Short moral debut novel about one man’s jaunts through an anti-Pittsburgh so close to an underground that it feels futuristic.
Ray has eschewed the academic set for a more focused and intimate association with real life: he helps clients from a Blind Center learn to use the bus system to get around in a cautionary urbanscape, as if he were “a transgender Dorothy leading his benighted band through this Oz of mundane reality.” As we move through this hectic, bleary world, we also move through Ray’s life, visiting his mother, hearing of his ex-wife, Arlene, occupying a kind of alter-city based on bus schedules and the unique topography of Pittsburgh, PA. Although the story begins on this interesting terrain, it soon executes a bus’s awkward three-point turn back to familiar territory: the adventures of writing instructors at the University of Pittsburgh, where Walton (stories: Waiting in Line, not reviewed) teaches. This puts it into the same category as Michael Chabon’s Wonder Boys and, less directly, Chuck Kinder’s Honeymooners, though it isn’t quite as successful as either. Ray is soon attending parties of Pitt writing instructors, engaging in random sexual encounters with ex-colleagues of his ex-wife, having adventures not quite in keeping with what seemed to have gotten the book’s bus rolling in the first place. The vision is admirable, but Ray’s near obsession with bus schedules and routine stands in stark contrast to the overall structure of the narrative, whose ride is far more runaway and frenetic. The many references to Pittsburgh may become tiresome—unrecognizable to some, and an already-mined wellspring to others—but the final message is genuine: “ . . . all our journeys are chancy, but the intention to do good, like the intention to sin, is equal to the deed.”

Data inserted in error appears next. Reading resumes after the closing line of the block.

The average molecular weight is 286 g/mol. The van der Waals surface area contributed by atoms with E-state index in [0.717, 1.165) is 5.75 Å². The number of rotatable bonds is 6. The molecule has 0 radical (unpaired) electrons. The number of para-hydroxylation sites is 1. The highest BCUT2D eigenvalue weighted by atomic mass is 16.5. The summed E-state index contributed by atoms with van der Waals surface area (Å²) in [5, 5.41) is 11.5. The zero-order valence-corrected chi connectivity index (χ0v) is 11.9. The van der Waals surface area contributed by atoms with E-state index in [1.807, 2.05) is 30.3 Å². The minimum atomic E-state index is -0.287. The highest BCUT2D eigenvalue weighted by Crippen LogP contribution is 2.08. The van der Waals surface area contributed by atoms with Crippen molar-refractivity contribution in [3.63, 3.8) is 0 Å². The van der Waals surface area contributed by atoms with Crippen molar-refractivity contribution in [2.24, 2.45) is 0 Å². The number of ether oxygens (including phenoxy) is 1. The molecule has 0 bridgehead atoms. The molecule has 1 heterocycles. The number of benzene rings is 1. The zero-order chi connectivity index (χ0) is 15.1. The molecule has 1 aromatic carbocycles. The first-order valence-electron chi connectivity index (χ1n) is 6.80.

Disorganized in a way that’s intended to be appealing, though its combination of humanity and idea never quite melds.